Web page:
Industry-Sponsored Research Week
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Industry research contracts getting more complex, require a more flexible approach

By David Schwartz
Published: February 13th, 2018

The contracts that govern industry-sponsored research agreements are more challenging to negotiate than they used to be, and they’ll probably be more challenging still in the future — because sponsored research itself keeps getting more complex, sophisticated and diverse, contracting experts say.

Successfully adapting to that complexity requires more flexibility in what universities will accept as final terms — and maintaining that flexibility is increasingly complicated, too. Who determines the limits of flexibility? Who makes the call each time it comes up?

The answer to those questions may differ on every campus, but there does appear to be a consensus around some rules of the contracting road: researchers should be involved in the negotiation process, and the university should always be willing to walk away from a deal that it just can’t stomach.

“I wouldn’t say the contents of SRAs are changing due to universities’ level of experience,” says Andrew R.O. Watson, PhD, CLP, senior director of technology transfer at Oregon Health & Science University, Portland. “But the contents are changing as we see more complex deal structures versus the straightforward SRA.”

Watson says these are typical scenarios where agreements are gaining complexity:

  • More deals are incorporating an onsite presence of the corporate sponsor, “perhaps even to the point of conducting some of the work at the university themselves.”
  • More deals involve a sponsor’s very specific, detailed demand for reports on the research in progress, with the “until they receive the data or information or reports exactly in the format they desire,” Watson says.
  • More agreements are adding new legal clauses in response to recent court decisions or other federal regulations, and as a result “the agreements are becoming much longer,” he reports.

Craig A. Reynolds, executive director in the University of Michigan at Ann Arbor’s Office of Research and Sponsored Projects, agrees. “I would say contracts have changed as a result of the increasing complexity and innovative nature of the research partnerships that the contracts are intended to enable — multi-party research agreements, membership agreements, consortia, unique funding mechanisms and the like.”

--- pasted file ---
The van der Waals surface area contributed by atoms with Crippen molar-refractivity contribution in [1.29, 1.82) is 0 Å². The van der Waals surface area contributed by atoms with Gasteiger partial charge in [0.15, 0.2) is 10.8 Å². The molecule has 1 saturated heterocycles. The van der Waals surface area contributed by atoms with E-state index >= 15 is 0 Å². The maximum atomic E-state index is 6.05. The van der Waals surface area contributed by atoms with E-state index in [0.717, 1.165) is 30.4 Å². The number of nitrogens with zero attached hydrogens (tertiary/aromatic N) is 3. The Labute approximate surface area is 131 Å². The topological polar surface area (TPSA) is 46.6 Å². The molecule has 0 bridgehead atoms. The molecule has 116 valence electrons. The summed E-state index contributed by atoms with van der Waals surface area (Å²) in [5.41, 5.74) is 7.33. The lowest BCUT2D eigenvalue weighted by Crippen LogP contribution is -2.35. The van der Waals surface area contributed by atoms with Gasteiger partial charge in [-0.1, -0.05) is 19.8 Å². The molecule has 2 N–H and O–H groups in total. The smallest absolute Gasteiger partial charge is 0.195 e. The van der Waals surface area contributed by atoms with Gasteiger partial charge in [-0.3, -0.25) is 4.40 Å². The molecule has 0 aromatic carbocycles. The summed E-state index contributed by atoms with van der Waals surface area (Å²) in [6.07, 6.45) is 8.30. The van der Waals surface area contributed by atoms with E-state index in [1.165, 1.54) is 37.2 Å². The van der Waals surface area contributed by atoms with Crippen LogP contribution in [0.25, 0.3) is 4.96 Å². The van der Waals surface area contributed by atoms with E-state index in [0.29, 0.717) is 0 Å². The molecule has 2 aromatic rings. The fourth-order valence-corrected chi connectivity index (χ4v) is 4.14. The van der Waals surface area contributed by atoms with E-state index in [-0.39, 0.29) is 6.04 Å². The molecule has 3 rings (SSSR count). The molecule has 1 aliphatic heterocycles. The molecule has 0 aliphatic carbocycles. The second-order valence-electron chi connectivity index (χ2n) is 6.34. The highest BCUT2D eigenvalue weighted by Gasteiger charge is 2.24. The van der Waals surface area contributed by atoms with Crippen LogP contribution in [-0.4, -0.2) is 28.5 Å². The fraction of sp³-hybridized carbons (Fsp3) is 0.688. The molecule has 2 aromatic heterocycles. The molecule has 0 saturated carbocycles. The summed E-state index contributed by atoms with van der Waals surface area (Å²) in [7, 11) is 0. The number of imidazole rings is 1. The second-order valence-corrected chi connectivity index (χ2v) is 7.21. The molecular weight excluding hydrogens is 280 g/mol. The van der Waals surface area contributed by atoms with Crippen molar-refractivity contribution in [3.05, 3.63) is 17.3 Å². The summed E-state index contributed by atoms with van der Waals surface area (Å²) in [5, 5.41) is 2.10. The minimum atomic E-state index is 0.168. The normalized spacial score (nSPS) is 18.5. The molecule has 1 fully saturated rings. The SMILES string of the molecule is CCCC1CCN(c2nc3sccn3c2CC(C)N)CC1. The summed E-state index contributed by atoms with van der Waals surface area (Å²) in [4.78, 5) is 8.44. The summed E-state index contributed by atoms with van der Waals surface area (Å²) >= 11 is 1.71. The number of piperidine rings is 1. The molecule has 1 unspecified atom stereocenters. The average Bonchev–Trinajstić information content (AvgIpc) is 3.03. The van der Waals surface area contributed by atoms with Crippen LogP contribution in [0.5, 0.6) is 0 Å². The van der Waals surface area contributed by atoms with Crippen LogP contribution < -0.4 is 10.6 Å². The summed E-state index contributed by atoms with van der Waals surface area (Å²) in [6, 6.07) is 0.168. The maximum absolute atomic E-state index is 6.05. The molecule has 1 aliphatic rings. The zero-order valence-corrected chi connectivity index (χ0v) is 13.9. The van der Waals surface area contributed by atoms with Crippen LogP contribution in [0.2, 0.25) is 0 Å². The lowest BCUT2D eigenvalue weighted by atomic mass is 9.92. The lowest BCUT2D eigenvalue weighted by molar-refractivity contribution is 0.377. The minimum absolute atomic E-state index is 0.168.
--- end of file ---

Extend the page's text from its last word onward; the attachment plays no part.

As complexity increases in industry SRAs, negotiators are dealing with some new twists. “One ‘growth industry’ in sponsored research contracting is the need to address sharing of data,” Reynolds says, “whether from or with the sponsor, or between or among collaborators. Data seems to be more deeply embedded in every transaction, and the need for appropriate controls is key and time-consuming — especially when dealing with patient or human subject research data.”

Another area that Watson sees as becoming more contentious involves “issues around overhead costs the university incurs and around sponsors that are unwilling to pay full overhead costs.” At OHSU, he explains, “our standard overhead rate is 57%, which, from research I’ve done, is about average across universities in the U.S. However, companies more and more frequently like to pay less than our standard overhead rate.”

Watson adds: “The other trend I’ve started to see is that SRAs for non-clinical work are starting to follow what has been done in the industry-sponsored clinical trial arena in that more companies are preferring to put in place Master Agreements. While MAs can streamline downstream research projects, the university’s flexibility on key language provisions in the master contract are diminished — as now the university must contemplate all types of research projects that may fall under the agreement. This therefore limits what universities can agree to, which is often not understood that well by company sponsors.”

No matter how much they change, though, and how many new landmine issues riddle industry SRAs, contract negotiators can almost always count on one trend to endure, Reynolds and Watson agree: challenges with intellectual property.

A detailed article on the increasing complexity of industry research agreements appears in the February issue of Industry-Sponsored Research Management. To subscribe and access the full article, along with the publication’s entire archive of best practices and proven strategies for attracting and managing corporate partnerships, CLICK HERE.  

Posted under: Industry-Sponsored Research Week

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